Jump to content
EwinRacing Flash Series Gaming Chairs


Registered User (Promoted)
  • Content Count

  • Joined

  • Last visited

Community Reputation

27 Semi Elite

About drunkenninja

  • Rank
    Junior Member
  • Birthday 07/01/1976

Recent Profile Visitors

The recent visitors block is disabled and is not being shown to other users.

  1. Guess you guys are busy so I did a bit of solo research and thought I would post my final settings here in case anyone else was looking for something similar. If I go above these settings the GPU glitches out and thats not recommended, these pretty much push the chip as hard as possible using 1.1v and the heat output is minimal, so no worries there. Considering the 980M weighs in at a GPU Score of 11840 this overclock pretty much upgrades your 970M to a 980M, quite astonishing. Anyway hope this post helps some of you guys.
  2. I'm currently running the "G751JT_3GB_GTX970M-G_OC_PM" VBIOS by prema and would like some tips. Whats the most convenient way to run a profile from start-up? I'd like some Stable settings to overclock the GPU? Thanks for the help.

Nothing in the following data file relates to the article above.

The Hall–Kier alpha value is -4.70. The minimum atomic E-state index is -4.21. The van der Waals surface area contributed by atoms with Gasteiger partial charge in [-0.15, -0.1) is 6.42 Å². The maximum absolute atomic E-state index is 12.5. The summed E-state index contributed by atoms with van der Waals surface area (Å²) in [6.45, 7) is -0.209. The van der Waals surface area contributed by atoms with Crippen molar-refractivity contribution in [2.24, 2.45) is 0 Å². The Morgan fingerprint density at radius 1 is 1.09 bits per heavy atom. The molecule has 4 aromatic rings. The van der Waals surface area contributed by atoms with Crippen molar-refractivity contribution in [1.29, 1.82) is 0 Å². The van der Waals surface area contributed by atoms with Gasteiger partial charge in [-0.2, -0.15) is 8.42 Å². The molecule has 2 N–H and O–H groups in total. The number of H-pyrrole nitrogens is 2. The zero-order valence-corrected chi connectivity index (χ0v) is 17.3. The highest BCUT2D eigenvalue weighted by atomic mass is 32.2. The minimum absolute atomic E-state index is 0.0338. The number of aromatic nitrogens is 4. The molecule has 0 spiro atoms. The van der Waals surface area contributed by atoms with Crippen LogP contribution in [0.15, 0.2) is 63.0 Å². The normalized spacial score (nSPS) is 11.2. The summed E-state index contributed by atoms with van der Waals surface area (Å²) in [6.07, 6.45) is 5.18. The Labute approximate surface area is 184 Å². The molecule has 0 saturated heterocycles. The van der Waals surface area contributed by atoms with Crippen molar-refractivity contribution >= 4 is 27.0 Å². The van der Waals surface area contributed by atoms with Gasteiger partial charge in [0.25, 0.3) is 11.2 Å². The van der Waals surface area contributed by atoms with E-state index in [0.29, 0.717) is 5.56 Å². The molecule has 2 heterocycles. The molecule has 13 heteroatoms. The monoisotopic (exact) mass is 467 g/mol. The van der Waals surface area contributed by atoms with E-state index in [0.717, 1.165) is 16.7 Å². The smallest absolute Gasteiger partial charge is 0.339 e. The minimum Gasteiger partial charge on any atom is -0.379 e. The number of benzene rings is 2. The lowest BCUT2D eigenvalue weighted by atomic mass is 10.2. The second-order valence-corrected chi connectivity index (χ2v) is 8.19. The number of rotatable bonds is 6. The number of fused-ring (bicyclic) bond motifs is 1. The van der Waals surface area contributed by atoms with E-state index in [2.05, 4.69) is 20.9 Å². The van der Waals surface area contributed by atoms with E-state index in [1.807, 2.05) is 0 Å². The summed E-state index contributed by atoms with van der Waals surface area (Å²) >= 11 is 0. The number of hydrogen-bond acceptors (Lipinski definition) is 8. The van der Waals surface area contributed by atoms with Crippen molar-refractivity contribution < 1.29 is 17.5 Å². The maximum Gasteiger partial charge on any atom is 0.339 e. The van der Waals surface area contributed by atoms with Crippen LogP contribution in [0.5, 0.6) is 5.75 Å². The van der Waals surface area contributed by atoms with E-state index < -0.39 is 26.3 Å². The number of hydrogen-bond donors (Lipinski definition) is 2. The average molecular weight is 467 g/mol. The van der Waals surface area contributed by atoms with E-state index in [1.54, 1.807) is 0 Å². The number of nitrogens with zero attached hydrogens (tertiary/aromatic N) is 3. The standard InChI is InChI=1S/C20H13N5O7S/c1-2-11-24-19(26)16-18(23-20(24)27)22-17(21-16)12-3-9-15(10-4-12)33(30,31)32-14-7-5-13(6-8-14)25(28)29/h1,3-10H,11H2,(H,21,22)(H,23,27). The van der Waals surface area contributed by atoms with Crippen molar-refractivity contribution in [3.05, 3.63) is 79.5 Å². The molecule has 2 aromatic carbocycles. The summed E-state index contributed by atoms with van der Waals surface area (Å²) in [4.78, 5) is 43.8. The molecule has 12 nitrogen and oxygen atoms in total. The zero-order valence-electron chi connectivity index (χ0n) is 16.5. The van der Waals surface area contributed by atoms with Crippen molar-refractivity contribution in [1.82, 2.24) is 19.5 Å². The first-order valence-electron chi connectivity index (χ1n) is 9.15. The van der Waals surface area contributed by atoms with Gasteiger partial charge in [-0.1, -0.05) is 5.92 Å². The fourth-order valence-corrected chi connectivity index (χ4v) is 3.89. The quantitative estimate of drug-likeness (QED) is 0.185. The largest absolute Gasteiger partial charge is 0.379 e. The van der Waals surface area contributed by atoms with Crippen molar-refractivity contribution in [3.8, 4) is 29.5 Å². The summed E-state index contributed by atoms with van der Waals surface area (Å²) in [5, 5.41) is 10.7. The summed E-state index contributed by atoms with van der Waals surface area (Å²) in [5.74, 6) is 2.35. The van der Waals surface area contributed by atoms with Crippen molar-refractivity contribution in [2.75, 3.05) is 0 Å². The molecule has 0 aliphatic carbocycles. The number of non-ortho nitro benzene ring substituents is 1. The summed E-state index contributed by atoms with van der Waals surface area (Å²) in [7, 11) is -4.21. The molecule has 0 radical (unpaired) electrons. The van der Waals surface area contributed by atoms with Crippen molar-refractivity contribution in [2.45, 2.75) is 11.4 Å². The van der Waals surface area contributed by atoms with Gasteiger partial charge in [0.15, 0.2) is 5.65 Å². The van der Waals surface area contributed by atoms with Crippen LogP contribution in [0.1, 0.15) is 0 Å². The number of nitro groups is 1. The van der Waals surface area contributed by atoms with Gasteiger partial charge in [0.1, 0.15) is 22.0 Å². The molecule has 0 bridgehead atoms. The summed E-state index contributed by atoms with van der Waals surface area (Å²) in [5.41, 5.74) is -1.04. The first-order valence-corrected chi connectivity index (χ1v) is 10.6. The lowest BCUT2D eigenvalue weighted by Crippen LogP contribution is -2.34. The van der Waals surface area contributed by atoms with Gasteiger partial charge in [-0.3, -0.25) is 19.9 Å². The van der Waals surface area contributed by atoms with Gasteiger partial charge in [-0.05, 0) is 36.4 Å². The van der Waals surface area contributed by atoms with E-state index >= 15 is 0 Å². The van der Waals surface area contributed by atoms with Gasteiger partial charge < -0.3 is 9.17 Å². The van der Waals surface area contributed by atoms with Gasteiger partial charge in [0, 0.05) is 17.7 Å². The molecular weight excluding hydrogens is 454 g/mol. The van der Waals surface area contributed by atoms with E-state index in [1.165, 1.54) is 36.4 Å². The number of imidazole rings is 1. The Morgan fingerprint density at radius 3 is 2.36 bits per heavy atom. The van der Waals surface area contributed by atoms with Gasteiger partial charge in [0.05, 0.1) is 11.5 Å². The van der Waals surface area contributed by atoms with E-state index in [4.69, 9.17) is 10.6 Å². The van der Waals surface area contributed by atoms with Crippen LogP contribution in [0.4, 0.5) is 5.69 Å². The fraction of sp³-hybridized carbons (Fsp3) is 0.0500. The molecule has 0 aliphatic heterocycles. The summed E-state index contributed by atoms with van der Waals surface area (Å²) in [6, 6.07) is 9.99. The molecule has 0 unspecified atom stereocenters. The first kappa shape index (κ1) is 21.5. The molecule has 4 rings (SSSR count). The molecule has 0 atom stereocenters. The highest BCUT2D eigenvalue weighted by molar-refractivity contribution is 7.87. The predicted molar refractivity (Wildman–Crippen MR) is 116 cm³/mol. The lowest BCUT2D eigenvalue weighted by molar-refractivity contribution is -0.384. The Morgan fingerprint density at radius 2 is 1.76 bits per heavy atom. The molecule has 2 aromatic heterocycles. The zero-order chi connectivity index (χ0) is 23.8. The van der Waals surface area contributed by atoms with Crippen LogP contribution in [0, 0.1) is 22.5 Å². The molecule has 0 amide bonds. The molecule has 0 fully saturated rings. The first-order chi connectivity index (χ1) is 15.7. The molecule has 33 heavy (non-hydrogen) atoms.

3. I have pretty much tried them all, only the top 10% of pastes are worth the effort, if you can't get one of those you may as well use the $1 stuff off ebay. I to this day use MX-2 exclusively, I found it easy to apply and thermally very responsive when applied correctly, for the price you pay you get a kiss ass thermal conductivity. I think there are only 2 other compounds that of a measurable higher standard than MX-2 and both are pretty expensive.
  4. You can use a universal Stencil, just cover the holes you don't need with some tape OR you could go commando and do it manually, I have gone commando quite a few times when i had to get jobs done but its really tedious, your eyes go mad you have to look away every 5 minutes to adjust focus...
  5. Great Job, this wasn't an easy task, you can feel proud... You will likely get bitten by the bug now and start hunting for chips to swap
  6. Thank you, really appreciate that, I posted one quick guide to trace repairs, (not sure it's the right section though) I still need to get used to the sections. Honestly if you need any advise just PM me, I'm happy to help.